“Let’s connect over coffee” is a universal phrase that, to many of us, means networking and being seen for our inherent potential.
Here’s why the I Love Coffee brand is so remarkable. They may be in the coffee industry, but they’re in the business of transforming that universal phrase into an inclusive one, and as they say, “serving not just coffee, but the deaf community too”.
In South Africa, around 70 to 80% of deaf adults are unemployed, primarily because the only language they speak wasn’t recognised as an official language until recently. This meant getting an education was extremely difficult.
Gary Hopkins saw the opportunity to change this. Through I Love Coffee, they offer soft and hard skills training to help their staff gain confidence to enter the job market. Many perceive the brand as the café operated by deaf baristas. In truth, their organisation has woven deafness right through the business. They’re the only coffee brand in the world where coffee is roasted, packed, brewed and served by the deaf.
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“We believe in supported employment rather than sheltered employment, so our staff interact directly with customers and vice versa. That way everyone finds common ground, and as we say ‘what better common ground than ground coffee’.”
Before Covid, they’d hoped to support employees in one day running their own cafés, but the pandemic only served to exacerbate the associated risks of ownership, shutting down even their own in-office cafés in Cape Town and Johannesburg overnight.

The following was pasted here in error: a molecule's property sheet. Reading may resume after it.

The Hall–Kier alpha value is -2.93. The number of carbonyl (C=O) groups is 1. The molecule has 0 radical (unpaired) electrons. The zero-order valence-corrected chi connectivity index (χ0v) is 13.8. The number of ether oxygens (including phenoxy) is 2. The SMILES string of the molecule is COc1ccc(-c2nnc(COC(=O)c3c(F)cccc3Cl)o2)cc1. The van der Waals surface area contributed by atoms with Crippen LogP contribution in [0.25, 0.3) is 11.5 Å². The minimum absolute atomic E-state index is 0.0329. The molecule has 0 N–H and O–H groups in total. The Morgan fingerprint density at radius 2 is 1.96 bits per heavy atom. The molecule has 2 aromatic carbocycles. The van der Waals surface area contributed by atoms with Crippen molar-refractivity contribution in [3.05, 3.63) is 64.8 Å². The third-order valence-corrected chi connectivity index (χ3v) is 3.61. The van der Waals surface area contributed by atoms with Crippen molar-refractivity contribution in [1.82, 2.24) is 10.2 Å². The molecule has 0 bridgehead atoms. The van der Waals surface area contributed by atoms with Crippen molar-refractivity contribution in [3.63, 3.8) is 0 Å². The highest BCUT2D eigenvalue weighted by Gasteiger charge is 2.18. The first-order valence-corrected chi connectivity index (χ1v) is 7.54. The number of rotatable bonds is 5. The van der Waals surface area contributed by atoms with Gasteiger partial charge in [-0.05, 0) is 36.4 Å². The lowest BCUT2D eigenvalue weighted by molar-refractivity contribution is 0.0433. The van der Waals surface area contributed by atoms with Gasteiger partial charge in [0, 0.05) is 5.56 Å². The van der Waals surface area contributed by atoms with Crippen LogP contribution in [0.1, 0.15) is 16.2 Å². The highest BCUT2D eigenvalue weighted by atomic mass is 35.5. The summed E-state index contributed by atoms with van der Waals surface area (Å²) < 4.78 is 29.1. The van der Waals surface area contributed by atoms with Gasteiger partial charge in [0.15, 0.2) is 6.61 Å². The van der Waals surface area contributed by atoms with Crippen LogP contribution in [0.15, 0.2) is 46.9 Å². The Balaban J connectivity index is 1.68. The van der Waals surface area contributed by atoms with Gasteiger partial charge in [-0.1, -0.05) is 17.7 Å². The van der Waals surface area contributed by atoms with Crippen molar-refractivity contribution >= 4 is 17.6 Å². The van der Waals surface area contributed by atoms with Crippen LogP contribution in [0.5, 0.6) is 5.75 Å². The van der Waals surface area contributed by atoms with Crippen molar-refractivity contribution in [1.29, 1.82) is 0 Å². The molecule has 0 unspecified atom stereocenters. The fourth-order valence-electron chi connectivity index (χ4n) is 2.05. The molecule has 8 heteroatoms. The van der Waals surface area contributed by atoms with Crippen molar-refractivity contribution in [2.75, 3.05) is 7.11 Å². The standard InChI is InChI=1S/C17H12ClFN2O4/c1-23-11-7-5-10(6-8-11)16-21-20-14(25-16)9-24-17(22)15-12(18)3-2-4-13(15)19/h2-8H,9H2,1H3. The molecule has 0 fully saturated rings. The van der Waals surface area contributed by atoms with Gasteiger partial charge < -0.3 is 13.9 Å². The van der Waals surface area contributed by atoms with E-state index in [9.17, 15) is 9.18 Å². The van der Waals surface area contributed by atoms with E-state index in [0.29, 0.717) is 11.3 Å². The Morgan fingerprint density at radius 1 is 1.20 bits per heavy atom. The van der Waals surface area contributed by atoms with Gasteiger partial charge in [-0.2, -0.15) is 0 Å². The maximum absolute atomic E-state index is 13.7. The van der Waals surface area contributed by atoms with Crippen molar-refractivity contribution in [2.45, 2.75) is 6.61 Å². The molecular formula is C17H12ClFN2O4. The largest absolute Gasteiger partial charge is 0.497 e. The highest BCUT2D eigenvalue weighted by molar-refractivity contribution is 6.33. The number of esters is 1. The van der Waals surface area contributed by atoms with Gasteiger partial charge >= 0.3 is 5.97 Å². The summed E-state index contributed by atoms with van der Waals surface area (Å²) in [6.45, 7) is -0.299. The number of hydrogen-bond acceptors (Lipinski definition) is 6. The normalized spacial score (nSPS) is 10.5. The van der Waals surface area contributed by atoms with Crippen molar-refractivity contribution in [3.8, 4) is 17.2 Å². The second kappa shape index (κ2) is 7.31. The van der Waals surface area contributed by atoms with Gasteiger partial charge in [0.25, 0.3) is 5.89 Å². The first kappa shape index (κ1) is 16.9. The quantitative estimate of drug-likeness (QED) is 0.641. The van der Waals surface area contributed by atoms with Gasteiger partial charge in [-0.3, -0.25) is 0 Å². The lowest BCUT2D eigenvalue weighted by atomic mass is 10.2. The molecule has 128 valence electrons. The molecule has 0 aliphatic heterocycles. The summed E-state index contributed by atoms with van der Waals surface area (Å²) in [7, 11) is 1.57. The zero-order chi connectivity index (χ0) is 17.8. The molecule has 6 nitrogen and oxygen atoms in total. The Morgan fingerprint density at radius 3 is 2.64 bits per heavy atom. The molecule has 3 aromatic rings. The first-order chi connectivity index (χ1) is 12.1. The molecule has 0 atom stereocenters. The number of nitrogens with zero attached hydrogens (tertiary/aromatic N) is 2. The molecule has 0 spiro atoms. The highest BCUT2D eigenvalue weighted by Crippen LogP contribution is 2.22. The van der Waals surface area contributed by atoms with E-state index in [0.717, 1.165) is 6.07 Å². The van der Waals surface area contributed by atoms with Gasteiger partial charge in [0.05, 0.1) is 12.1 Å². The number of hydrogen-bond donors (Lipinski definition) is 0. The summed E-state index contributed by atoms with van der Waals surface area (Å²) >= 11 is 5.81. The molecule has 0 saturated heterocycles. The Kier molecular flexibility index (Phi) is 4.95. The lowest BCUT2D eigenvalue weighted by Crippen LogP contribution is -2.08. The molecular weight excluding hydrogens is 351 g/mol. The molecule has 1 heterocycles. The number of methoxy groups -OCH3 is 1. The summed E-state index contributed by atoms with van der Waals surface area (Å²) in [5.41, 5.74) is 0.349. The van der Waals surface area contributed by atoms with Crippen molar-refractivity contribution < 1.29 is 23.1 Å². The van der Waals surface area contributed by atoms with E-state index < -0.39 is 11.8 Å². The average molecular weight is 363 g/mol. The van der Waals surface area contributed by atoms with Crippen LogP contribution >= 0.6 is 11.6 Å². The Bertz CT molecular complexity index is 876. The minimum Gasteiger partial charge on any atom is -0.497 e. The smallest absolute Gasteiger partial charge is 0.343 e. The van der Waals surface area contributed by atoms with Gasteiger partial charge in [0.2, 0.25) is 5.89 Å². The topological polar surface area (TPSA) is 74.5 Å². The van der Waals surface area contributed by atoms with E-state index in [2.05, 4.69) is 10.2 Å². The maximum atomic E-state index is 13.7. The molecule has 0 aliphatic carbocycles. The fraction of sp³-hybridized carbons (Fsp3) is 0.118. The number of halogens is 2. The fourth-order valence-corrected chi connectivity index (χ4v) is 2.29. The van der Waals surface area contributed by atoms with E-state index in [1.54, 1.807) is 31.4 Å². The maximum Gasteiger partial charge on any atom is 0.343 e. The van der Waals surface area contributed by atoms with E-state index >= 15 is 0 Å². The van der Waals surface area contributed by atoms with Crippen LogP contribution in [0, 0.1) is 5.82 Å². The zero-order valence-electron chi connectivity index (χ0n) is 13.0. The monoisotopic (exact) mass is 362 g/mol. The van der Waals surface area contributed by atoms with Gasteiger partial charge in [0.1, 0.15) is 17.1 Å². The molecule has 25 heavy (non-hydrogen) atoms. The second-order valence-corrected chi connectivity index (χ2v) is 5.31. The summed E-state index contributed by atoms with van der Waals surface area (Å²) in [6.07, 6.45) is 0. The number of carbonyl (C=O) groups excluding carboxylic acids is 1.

Fortunately, a building in Claremont had been purchased for their roastery, and they were able to pull all staff in-house and pivot the business. This central hub in Garfield Road that houses their roastery, central kitchen, bakery and flagship café is now thriving and will soon also be home to their training academy.
They realised that the impact for the deaf community would be greater through their network of in-office cafés, now slowly re-opening, with six currently active in SA and four in London.
As they expand internationally, they’re also developing a social franchise model.
The launch of their local training academy will offer a host of locally and internationally accredited hospitality courses in sign language. Thembe, their longest serving barista, will be mentoring many new learners walking through their doors.
“Our dream is to become the training school of choice for anyone wanting to employ deaf baristas, cooks and bakers anywhere in South Africa.”
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At this point, the team are easily living up to their moniker of “kindest coffee brand”. But for Gary those words are all-encompassing. They’ve ensured the wasteful nature of the coffee industry is mitigated by donating nearly four tons of coffee and food waste monthly to community gardens and eliminating all single-use plastic.
They now also stock Wagalots Dog Biscuits made by young adults with intellectual challenges. These are proving to be one of their biggest sellers.
“When I had the idea of I Love Coffee in 2015, I never imagined I’d fall in love with a community as deeply as I have. To see our staff exceed their own expectations brings me endless joy.”
Deafness is one of the largest disabilities affecting more than four million South Africans. What I Love Coffee has accomplished is not only facilitating the social upliftment of the deaf and hard-of-hearing community, but bringing a disability that goes unseen into a richly sensory realm for all of us, because to truly connect over coffee is not a conversation, it’s a feeling. And that is culture we can and should all have access to.
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